On November 3, the Voice of Baloch Missing Persons launched a two week long, 430 mile march from Quetta to Karachi to encourage authorities to end kidnappings in Balochistan.
QUETTA, Pakistan — On June 8, 2009, Zakir Majeed, a 26-year-old university student in Pakistan’s southwestern Balochistan province and activist with the Baloch Students Organization (BSO), was on his way to a friend’s house. He was stopped by unidentified gunmen traveling in two cars without plates and whisked him away.
According to Majeed’s sister Farzana, the men who kidnapped her brother defined themselves as workers of spy agencies. Farzana said they took Majeed and his friends into custody for uncertain reasons. Later on his friends returned home safe but Majeed didn’t.
It has been four years since Majeed’s disappearance and according to Baloch rights groups and his family, authorities refuse to officially disclose whether he was taken into their custody.
Majeed is among thousands of Pakistan’s missing persons; those who have mysteriously disappeared without a trace, whether picked up by armed groups or, as many families of victims allege the secret Pakistani agencies and paramilitary forces, known as the Frontier Corps (FC).
According to officials, more than 2,200 Baloch citizens from the troubled Balochistan province are reported missing since 2005 while the Baloch Right Activists set the number to more than 15,000. The Voice of Baloch Missing Persons (VBMP), a Baloch rights group led by Mr. Mama Qadeer Baloch, says that the bodies of more than 500 missing persons bore torture mark. Since April 2009, many bodies were often found dumped on the side of the road at different areas in Balochistan.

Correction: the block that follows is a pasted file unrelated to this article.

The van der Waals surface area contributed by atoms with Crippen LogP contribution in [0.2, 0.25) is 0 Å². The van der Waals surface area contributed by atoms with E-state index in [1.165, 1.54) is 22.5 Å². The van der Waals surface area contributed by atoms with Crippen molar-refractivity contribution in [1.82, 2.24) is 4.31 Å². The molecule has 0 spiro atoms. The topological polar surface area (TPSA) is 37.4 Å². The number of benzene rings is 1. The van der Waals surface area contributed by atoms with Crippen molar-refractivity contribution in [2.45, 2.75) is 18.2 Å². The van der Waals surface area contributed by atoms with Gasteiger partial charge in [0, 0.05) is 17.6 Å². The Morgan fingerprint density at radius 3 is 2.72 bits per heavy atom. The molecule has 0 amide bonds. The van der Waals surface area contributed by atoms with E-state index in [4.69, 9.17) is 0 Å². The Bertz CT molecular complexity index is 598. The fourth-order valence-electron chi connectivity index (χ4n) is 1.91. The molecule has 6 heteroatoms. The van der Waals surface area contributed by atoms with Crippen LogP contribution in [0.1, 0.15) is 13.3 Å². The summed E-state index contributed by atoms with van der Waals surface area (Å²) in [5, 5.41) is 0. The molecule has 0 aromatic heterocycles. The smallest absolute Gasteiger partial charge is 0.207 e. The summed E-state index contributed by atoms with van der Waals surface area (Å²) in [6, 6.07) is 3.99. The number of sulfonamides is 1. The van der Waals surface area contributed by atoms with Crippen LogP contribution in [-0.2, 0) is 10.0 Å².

On November 3, the VBMP launched a long march from Quetta to Karachi to encourage authorities to discuss this devastating issue. The 700-kilometer (430-mile) march, from Quetta to Karachi began on Sunday and is expected to take two weeks.
The leaders of this nonviolent protest are Nasrullah Baloch and Mama Qadeer Baloch, and they will be accompanied by men, women and children who seek justice for the missing and exploited.
Before leaving for Karachi, Qadeer Baloch told reporters that current leaders have intensified the kill and dump policy in Balochistan.
“More than 15,000 Baloch have disappeared, been tortured then killed” Mr. Qadeer said. “If someone is involved in heinous crimes, then bring him before a court and charge him. We don’t see this, however – we only see their bodies appear,” he added.
“We are being compelled to come on roads and strike against the state,” said another human rights activist, adding that “we are being left with no choice but to take up arms against the government.” “We have tried all democratic routes – they have not worked. Our weapons are now our only defense,” he says.
Qadeer Baloch demanded safe recovery for all missing persons in Balochistan and accused the intelligence agencies of picking up a large number of Baloch political workers to suppress their voice. However the Balochistan government contradicts these claims and stresses that the number of missing persons was less than the VBMP claims.
Qadeer Baloch has been raising this issue and protesting for the last five years. During this period he, along with the families of missing persons, have knocked on the door of Supreme Judiciary in Pakistan and have set several hunger strike camps in all major Pakistani cities.
While his previous protests and hunger strikes aimed at ending the kidnappings and missing persons failed, it remains to be seen if his peaceful march from Quetta to Karachi will inspire change.
Kiyya Qadir Baloch is a freelance Baloch journalist associated with the Daily Times based in Islamabad. He reports on foreign affairs, Baloch insurgency, militancy and sectarian violence in Balochistan. Read other articles by Kiyya.